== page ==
This district court erred in awarding double damages based on the MSP statute.


Because the district court made its attorney fee determination on the basis of erroneous legal conclusions, the court abused its discretion in awarding such fees.


This is a strange lawsuit. Presented with a claim that the state court having jurisdiction over the matter held was barred, the Estate sought recovery of twice the amount of the claim from two ERISA-controlled health care plans. The Fund's plan clearly provided that it was permitted to pay only those medical expenses that the participant or beneficiary was legally obligated to pay. Although the question is not before us, it appears that the GE plan funded through MetLife contained a similar prohibition against paying claims that the beneficiary was not legally obligated to pay. Faced with no possibility of being required to pay Vanderbilt's bill, the Estate pressed on, seeking a windfall from any and all entities that might have been required to pay the claim except for the legal bar.

There is a very good reason for the plan provision excluding benefits which a beneficiary or plan participant is not legally obligated to pay. A welfare plan under ERISA, including a plan for the payment of medical expenses, is maintained for the benefit of all plan participants and beneficiaries. A windfall to a beneficiary such as the Estate, consisting of the payment of expenses that the beneficiary is not legally obligated to pay, would reduce the assets of the plan available for payment of expenses incurred by other participants and beneficiaries who incur legally enforceable medical expenses.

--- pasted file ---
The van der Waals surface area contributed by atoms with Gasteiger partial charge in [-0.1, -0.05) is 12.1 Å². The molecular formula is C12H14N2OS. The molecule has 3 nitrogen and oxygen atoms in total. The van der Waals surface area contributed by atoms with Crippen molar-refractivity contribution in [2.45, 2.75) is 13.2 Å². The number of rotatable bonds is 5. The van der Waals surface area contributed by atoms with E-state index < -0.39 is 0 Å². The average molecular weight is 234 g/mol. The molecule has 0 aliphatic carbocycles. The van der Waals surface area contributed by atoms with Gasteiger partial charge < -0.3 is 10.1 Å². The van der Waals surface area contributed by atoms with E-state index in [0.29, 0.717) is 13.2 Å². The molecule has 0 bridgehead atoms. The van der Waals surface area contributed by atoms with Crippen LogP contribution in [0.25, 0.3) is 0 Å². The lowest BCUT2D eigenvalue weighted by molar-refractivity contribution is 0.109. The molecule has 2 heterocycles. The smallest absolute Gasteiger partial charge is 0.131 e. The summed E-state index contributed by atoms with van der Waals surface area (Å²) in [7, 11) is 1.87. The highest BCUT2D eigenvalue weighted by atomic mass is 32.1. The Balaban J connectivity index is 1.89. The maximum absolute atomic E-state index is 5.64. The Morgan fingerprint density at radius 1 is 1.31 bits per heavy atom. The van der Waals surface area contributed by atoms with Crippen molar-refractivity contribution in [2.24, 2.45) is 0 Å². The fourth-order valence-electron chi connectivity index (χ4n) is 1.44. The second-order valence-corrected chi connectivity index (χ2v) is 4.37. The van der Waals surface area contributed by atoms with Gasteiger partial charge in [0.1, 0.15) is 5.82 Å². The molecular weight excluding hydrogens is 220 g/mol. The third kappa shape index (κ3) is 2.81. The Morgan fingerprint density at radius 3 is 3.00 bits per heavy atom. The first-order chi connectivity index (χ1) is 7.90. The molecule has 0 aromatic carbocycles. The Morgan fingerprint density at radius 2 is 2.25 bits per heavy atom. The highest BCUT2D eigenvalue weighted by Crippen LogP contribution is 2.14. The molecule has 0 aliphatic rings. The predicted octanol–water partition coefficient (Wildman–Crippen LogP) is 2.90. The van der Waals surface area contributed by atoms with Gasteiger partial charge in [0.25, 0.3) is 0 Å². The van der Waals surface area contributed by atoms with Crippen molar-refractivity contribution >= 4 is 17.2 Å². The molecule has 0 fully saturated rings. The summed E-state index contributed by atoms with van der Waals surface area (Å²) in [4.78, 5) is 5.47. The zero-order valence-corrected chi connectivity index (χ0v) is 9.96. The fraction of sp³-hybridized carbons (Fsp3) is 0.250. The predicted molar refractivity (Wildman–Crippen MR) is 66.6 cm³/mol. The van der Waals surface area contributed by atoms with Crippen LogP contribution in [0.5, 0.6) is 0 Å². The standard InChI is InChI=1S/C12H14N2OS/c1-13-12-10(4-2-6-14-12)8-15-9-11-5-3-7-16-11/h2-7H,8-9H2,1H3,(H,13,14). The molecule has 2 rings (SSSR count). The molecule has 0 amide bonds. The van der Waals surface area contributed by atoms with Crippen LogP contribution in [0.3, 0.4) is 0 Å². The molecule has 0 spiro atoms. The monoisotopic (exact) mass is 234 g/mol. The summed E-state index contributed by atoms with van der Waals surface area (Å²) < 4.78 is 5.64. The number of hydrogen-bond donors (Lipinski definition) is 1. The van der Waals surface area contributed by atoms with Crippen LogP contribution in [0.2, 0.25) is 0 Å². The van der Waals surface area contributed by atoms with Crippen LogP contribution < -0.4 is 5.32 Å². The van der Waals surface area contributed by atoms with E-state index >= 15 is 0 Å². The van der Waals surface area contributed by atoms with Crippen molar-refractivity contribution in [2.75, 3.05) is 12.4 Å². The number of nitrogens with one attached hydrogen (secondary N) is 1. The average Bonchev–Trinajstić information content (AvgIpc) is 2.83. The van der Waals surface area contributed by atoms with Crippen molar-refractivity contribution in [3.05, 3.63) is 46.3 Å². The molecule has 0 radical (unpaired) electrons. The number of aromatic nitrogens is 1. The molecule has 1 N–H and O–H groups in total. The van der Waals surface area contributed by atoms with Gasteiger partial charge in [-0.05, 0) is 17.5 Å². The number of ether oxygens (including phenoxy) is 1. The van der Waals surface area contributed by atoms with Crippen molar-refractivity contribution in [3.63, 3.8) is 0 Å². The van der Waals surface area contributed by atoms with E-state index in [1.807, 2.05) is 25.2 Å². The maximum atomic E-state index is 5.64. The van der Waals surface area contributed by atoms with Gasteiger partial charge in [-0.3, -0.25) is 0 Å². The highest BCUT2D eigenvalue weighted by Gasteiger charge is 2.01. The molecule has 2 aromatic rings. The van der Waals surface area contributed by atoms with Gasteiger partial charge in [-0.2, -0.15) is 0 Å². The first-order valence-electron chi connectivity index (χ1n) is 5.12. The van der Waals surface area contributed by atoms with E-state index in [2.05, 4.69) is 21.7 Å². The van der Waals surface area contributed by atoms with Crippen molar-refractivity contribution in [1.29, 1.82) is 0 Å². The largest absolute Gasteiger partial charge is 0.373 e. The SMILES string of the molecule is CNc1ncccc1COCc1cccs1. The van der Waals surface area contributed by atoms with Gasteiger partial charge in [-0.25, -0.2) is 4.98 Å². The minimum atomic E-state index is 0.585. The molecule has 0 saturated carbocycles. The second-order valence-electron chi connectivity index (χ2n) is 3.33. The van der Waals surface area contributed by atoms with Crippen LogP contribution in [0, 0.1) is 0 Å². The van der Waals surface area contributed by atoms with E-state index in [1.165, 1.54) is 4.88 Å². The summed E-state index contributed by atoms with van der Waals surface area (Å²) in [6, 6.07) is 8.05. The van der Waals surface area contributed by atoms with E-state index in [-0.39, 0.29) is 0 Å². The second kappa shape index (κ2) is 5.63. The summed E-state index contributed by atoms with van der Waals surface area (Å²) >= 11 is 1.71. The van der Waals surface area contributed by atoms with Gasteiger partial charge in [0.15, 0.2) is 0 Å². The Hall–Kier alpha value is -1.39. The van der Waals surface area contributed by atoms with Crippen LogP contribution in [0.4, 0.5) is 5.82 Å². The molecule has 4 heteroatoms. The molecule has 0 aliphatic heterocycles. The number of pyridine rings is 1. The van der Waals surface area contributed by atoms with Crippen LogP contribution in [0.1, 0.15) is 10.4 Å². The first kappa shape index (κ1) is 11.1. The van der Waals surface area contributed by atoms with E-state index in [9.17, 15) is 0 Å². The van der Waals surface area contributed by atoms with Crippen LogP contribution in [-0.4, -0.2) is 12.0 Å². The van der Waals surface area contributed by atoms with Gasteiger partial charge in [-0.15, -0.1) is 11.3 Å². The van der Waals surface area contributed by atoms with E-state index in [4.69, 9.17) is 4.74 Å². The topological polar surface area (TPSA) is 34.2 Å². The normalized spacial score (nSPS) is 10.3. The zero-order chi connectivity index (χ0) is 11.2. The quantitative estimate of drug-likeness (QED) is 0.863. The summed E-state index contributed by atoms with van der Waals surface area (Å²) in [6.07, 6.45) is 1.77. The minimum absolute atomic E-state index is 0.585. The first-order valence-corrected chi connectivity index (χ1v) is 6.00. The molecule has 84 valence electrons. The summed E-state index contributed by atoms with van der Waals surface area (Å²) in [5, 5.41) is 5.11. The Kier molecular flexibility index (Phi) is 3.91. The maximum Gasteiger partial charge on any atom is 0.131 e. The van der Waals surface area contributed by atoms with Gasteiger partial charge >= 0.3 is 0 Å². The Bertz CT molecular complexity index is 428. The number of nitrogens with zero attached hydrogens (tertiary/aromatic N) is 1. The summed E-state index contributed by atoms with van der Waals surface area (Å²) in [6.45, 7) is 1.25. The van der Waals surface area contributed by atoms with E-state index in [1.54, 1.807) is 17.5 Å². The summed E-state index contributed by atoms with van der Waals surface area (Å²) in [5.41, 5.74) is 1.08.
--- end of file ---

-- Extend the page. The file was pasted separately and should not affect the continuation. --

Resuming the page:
The district court did not have the benefit of our decision in Baptist Memorial Hospital at the time it rendered its decision. Nevertheless, it is clear that the Fund, not the Estate, was entitled to judgment as a matter of law on the undisputed facts in the record. The district court should have granted summary judgment in favor of the Fund. FED. R. CIV. P. 56(c).

Upon remand the district court will dismiss this action against the Fund. All other defendants have been dismissed by previous orders of the district court, from which the Estate has not appealed.